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No Fault Divorce is here!
- AuthorNameeta Gujral
It’s here! - The long-awaited Divorce, Dissolution and Separation Act 2020 will come into force on 6th April 2022. It has been confirmed that after decades of campaigning for divorce reforms, England and Wales will finally see the end of what campaigners have labelled ‘the blame game’.
What is Changing?
Under current legislation, one party must show that there has been an irretrievable breakdown of the marriage by relying on one of five facts; adultery, unreasonable behaviour, desertion, two years’ separation with consent or five years’ separation without consent.
This has long been viewed as problematic as not all separations will fit within one of these categories, especially where a couple have ended their relationship on good terms. The new legislation provides that only a statement of irretrievable breakdown will be needed without further evidence thereby removing the need for allegations, accusations and animosity. The new legislation also provides for the first time that couples are able to jointly apply for a divorce, dissolution or separation, further providing an environment in which couples can work together.
The Act will also remove the ability to defend a divorce petition in most circumstances meaning that, where a party to proceedings may have previously defended a petition as means of exercising control over the other party, an application will now only be able to be defended on the grounds of jurisdiction, validity of the marriage or civil partnership, fraud and procedural compliance.
Finally, the new Act incorporates a plain English approach to the terminology used during a divorce. This will mean that parties, in particular those who are unrepresented, will be able to better understand the process.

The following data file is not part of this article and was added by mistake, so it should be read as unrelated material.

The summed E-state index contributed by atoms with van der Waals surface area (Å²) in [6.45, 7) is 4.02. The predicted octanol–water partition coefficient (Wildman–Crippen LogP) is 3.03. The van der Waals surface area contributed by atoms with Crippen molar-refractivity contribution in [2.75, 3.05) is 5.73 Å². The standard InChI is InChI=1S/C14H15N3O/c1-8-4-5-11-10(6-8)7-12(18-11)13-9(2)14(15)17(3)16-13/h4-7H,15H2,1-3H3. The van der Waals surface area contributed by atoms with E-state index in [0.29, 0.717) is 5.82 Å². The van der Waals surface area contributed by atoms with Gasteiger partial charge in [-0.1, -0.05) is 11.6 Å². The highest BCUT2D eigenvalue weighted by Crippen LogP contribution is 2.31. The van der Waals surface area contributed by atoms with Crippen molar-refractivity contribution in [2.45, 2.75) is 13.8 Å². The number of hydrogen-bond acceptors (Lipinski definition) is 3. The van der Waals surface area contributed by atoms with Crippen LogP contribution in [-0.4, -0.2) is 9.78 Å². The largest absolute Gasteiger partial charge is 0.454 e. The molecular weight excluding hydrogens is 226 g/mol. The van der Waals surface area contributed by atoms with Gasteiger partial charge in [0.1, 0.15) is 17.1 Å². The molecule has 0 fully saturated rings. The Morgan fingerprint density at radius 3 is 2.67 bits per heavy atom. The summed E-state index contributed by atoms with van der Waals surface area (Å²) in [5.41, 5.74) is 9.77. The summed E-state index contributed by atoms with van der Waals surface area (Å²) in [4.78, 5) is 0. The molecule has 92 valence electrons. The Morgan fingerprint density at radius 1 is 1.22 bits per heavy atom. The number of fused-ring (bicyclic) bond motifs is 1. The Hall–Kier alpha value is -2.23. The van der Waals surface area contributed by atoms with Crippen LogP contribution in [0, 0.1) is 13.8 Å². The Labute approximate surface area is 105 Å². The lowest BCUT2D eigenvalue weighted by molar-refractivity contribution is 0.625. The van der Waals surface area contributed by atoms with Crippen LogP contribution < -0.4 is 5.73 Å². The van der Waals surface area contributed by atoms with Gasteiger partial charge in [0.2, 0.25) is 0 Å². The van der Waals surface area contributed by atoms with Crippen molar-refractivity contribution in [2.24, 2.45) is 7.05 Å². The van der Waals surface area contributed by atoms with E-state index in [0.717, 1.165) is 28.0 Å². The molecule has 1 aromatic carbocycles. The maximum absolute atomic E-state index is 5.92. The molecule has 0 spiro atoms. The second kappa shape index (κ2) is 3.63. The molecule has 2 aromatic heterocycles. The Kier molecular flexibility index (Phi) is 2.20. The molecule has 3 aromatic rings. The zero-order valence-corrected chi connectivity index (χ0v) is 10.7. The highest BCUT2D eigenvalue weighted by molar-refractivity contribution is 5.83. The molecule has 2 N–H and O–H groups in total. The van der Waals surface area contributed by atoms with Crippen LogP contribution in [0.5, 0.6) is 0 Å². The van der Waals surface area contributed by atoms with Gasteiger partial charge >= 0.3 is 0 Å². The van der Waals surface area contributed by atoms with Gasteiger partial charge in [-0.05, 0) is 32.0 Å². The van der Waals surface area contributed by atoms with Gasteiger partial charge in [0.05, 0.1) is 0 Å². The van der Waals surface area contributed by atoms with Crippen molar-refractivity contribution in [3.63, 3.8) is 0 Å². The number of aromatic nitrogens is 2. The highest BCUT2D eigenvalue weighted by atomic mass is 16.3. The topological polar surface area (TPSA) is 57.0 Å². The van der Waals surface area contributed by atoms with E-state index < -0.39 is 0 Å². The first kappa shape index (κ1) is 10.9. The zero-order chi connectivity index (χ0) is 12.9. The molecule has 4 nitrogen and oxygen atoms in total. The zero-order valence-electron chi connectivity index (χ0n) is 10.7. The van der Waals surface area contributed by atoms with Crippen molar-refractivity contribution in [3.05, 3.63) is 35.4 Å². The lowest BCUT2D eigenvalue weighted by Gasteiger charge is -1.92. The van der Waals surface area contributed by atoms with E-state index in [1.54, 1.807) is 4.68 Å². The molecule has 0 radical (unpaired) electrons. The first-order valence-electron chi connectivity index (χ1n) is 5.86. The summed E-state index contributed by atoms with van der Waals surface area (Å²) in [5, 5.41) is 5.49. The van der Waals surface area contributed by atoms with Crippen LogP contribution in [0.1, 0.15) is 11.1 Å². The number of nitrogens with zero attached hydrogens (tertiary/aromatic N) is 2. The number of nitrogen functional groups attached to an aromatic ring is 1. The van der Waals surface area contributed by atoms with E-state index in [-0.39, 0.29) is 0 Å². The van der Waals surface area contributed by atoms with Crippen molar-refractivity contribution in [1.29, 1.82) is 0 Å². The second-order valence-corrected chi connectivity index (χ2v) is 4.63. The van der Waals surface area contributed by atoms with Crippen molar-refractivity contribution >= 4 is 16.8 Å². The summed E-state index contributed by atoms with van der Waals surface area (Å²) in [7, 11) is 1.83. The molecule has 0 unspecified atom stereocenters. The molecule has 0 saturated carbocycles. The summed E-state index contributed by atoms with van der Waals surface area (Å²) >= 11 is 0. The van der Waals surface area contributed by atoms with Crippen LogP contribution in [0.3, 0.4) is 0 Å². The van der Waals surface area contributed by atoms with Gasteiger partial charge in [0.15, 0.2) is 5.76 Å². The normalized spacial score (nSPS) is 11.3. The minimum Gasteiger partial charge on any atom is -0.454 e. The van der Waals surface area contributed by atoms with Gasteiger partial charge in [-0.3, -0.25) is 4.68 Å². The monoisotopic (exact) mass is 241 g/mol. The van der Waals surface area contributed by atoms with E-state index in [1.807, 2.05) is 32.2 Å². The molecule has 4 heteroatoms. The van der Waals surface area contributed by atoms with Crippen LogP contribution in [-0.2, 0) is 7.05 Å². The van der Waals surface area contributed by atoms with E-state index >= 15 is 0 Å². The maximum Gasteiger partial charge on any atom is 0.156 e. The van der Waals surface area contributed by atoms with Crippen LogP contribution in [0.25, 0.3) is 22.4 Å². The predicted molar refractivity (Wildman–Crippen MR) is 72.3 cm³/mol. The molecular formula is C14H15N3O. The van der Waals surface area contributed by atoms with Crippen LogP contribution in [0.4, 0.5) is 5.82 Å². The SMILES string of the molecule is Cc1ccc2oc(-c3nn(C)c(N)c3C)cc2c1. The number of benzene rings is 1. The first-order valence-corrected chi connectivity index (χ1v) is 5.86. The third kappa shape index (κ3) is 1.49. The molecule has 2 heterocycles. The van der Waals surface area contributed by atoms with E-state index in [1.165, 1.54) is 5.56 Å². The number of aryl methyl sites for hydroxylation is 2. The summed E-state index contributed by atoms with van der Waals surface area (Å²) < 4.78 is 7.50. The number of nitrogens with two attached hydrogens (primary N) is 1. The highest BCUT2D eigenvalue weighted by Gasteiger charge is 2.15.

The New Process
A new minimum period of 20-weeks will be introduced for divorce and dissolution proceedings. This will commence from the point the Court issue the application. Under the current legislation, this period is 6 weeks and 1 day but is being extended to allow for a period of reflection and for the parties to agree practical arrangements before the divorce is made final. It is at this point the parties will determine whether a reconciliation is likely before progressing to the next stage.
After the 20-week period, a Conditional Order (formerly Decree Nisi) will be granted by the Courts. There will then be a further 6-week period before the Final Order (formerly Decree Absolute) is granted. For most, this means that a divorce will take a minimum of 26-weeks.
The Future of Divorce
It is hoped that these changes will minimise the hostility so often felt between parties who are going through a separation, which is especially important where children are involved. Removing the need to apportion blame for the breakdown of the marriage will more likely lead to parties being able to work together to resolve issues such as arrangements for the children and distribution of the marital assets and finances.
Those who have already commenced divorce proceedings may be wondering where this leaves them. The Government have advised that any applications issued on or before 5th April 2022 will continue to progress under the current legislation. For anyone who wishes to apply for a divorce under the current legislation, the Court must receive the application either on paper or digitally by 4.00pm on 31st March 2022.
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